Cover of Sassy, April 1996. Courtesy of Schlesinger LibraryCover of Sassy, April 1996. Courtesy of Schlesinger Library

Getting Sassy at the Schlesinger: Circulating and Censoring Teenage Female Sexuality in the 1990s

November 24, 2015

Within historical literatures and zine cultures of the feminist third-wave, Sassy occupies an unprecedented and unparalleled position. Created with the primary purpose of providing honest sex education to America's teen girls, the magazine was staffed with women not long out of their own adolescence.

Excerpt from Lillian Belle Herrick Chapman's wireless telegraphy journal, 1901-1902. Courtesy of Schlesinger LibraryExcerpt from Lillian Belle Herrick Chapman's wireless telegraphy journal, 1901-1902. Courtesy of Schlesinger Library

Science and Spirits

October 30, 2015

Lillian Belle Herrick Chapman (1872–1965) was a science teacher, ordained Congregational minister, and poet, whose family were ardent believers in spiritualism.

Bert Hartry_photo courtesy of Schlesinger Library

Bert Hartry

October 7, 2015

The Schlesinger Library has lost a cherished colleague, a lover of archives, and one of our most devoted fans. Bert Hartry, who began working at the Library in 1978, died on September 16.

Preprinted promotional label pasted onto the front free endpaper of Avis DeVoto's copy of Mastering the Art of   French Cooking, vol. 2. Courtesy of the Schlesinger LibraryPreprinted promotional label pasted onto the front free endpaper of Avis DeVoto's copy of Mastering the Art of French Cooking, vol. 2. Courtesy of the Schlesinger Library

Avis DeVoto and the Case of the Missing Mustard

September 24, 2015

The Schlesinger Library has several wonderful association copies of Mastering the Art of French Cooking, including those of Denise Schorr, Barbara Ketcham Wheaton, and Ruth Lockwood. The capstone, however, is our recent acquisition of inscribed copies that belonged to Avis DeVoto.

Death masks of Nicola Sacco and Bartolomeo Vanzetti. Courtesy of Schlesinger LibraryDeath masks of Nicola Sacco and Bartolomeo Vanzetti. Courtesy of Schlesinger Library

Remembering Sacco and Vanzetti

August 21, 2015

Papers of women and families held by the Schlesinger Library document various aspects of the high profile, emotionally charged Sacco and Vanzetti case.

Program for the 1988 Women in Theatre Festival. Courtesy of Schlesinger LibraryProgram for the 1988 Women in Theatre Festival. Courtesy of Schlesinger Library

Theatrical Women in Boston and Beyond: The Women in Theatre Festival

July 23, 2015

In 1983 Sophie Parker and Tita Wernimont cofounded Watermelon Studio, Inc. (later Next Stage Theatre), a theatrical company in Jamaica Plain, Massachusetts, creating a venue in which local women theater professionals could present original work. It featured a women’s theatre festival, offering performances from a broad range of cultures and viewpoints.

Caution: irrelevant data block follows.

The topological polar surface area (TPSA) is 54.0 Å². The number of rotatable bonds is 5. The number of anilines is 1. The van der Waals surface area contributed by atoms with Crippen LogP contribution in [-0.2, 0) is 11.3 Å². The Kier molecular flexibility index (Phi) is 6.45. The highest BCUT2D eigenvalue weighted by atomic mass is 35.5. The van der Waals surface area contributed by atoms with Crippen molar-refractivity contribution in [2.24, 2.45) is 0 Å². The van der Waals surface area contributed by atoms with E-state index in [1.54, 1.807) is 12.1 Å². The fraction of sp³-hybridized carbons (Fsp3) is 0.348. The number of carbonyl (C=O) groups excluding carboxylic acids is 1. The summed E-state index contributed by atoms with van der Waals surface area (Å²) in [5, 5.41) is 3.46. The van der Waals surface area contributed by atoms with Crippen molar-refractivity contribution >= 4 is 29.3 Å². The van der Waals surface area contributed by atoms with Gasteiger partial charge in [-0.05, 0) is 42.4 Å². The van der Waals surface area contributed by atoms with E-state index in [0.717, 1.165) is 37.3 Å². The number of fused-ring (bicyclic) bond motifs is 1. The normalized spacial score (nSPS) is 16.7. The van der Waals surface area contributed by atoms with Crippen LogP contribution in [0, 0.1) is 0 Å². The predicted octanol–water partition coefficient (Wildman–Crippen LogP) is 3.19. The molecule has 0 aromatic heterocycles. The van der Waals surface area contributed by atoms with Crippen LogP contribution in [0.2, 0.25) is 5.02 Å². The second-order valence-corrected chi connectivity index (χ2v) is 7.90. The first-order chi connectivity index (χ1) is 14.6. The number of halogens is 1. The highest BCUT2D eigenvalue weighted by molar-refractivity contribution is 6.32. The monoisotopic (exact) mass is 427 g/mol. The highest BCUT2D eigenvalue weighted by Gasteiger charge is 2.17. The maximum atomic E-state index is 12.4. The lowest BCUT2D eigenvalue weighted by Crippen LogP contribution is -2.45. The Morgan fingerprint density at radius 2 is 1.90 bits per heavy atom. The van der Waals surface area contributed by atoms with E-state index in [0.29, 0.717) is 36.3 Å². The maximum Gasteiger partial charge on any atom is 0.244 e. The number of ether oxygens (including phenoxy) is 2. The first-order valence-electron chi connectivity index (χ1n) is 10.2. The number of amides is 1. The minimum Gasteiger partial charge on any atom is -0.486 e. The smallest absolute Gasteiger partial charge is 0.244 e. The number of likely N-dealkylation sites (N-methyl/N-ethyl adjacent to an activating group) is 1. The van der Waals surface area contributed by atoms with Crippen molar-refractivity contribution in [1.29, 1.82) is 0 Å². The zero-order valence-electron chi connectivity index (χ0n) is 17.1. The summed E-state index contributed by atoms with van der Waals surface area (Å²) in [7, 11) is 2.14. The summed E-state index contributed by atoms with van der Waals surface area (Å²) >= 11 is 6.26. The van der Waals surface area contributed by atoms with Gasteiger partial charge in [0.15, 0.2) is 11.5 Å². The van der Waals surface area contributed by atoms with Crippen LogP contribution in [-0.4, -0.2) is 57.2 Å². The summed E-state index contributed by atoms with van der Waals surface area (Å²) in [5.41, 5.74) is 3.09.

Hershe Michele Kramer and Estelle Coleman, May 8, 2015. Photo by Nancy A. CloverHershe Michele Kramer and Estelle Coleman, May 8, 2015. Photo by Nancy A. Clover

A Herstory Happening

June 18, 2015

It was 1983, the Cold War was in full swing, and concern over the deployment of nuclear weapons in Europe was a chilly reality. In reaction, a group of women established a place—the Women’s Encampment for a Future of Peace and Justice (WEFPJ)—to come together to protest and organize.

People lined up outside the United States Lines shipping office, hoping for a place on a United States-bound ship. Photo courtesy of Schlesinger LibraryPeople lined up outside the United States Lines shipping office, hoping for a place on a United States-bound ship. Photo courtesy of Schlesinger Library

What If War Broke Out While You Were on Vacation?

May 21, 2015

Nona Baldwin Brown (1918–2014), who became one of the first woman cub reporters for the city section of the New York Times in the 1940s, documented in photographs her ocean voyage from Europe after the outbreak of war.

Cartoon from unknown newspaper featuring Ogarita Booth, November 14, 1976.

Izola Forrester's Memoir, This One Mad Act: The Unknown Story of John Wilkes Booth and His Family by His Granddaughter

April 16, 2015

Almost from the moment of President Lincoln's assassination, questions began to circulate about John Wilkes Booth.  Was he acting on his own or was he directed by Confederate leaders seeking revenge for their defeat in the Civil War?  Was the man killed at Garrett's Farm really Booth, or did he escape and assume another identity?  While these questions have been debated by the descendants of Martha Lizola Mills, they have also debated a more personal question: is John Wilkes Booth their ancestor?

Postcard with hair attached to portrait (detail), ca.1900. Ames family historical collectionPostcard with hair attached to portrait (detail), ca.1900. Ames family historical collection

Tokens of Eternal Life: Locks of Hair in Collections

March 17, 2015

The Schlesinger Library’s manuscript collections often contain many different types of materials, from correspondence and diaries, to photographs and film. A few collections also contain more distinctive objects, such as keepsakes of locks of hair.

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